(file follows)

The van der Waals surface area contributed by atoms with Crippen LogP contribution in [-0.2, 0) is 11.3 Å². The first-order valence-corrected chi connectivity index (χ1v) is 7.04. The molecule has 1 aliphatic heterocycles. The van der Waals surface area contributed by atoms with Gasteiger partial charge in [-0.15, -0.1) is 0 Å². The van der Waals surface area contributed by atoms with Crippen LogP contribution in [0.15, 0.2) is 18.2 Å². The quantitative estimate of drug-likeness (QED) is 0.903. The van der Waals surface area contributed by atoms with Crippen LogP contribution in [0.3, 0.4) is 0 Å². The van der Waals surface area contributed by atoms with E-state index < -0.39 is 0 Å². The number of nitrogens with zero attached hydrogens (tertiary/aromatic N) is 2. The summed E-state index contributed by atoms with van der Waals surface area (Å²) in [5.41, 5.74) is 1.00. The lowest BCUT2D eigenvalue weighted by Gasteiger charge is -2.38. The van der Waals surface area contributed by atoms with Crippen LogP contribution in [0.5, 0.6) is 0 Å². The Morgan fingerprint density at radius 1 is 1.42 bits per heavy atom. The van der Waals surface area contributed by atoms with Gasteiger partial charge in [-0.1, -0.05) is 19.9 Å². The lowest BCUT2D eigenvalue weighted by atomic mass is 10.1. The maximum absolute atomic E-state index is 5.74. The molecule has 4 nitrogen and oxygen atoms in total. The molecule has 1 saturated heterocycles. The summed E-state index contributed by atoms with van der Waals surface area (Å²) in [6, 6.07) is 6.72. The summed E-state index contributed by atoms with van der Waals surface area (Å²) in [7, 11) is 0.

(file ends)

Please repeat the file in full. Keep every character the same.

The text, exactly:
The van der Waals surface area contributed by atoms with Crippen LogP contribution in [-0.2, 0) is 11.3 Å². The first-order valence-corrected chi connectivity index (χ1v) is 7.04. The molecule has 1 aliphatic heterocycles. The van der Waals surface area contributed by atoms with Gasteiger partial charge in [-0.15, -0.1) is 0 Å². The van der Waals surface area contributed by atoms with Crippen LogP contribution in [0.15, 0.2) is 18.2 Å². The quantitative estimate of drug-likeness (QED) is 0.903. The van der Waals surface area contributed by atoms with Crippen LogP contribution in [0.3, 0.4) is 0 Å². The van der Waals surface area contributed by atoms with E-state index < -0.39 is 0 Å². The number of nitrogens with zero attached hydrogens (tertiary/aromatic N) is 2. The summed E-state index contributed by atoms with van der Waals surface area (Å²) in [5.41, 5.74) is 1.00. The lowest BCUT2D eigenvalue weighted by Gasteiger charge is -2.38. The van der Waals surface area contributed by atoms with Crippen LogP contribution in [0.5, 0.6) is 0 Å². The Morgan fingerprint density at radius 1 is 1.42 bits per heavy atom. The van der Waals surface area contributed by atoms with Gasteiger partial charge in [-0.1, -0.05) is 19.9 Å². The lowest BCUT2D eigenvalue weighted by atomic mass is 10.1. The maximum absolute atomic E-state index is 5.74. The molecule has 4 nitrogen and oxygen atoms in total. The molecule has 1 saturated heterocycles. The summed E-state index contributed by atoms with van der Waals surface area (Å²) in [6, 6.07) is 6.72. The summed E-state index contributed by atoms with van der Waals surface area (Å²) in [7, 11) is 0.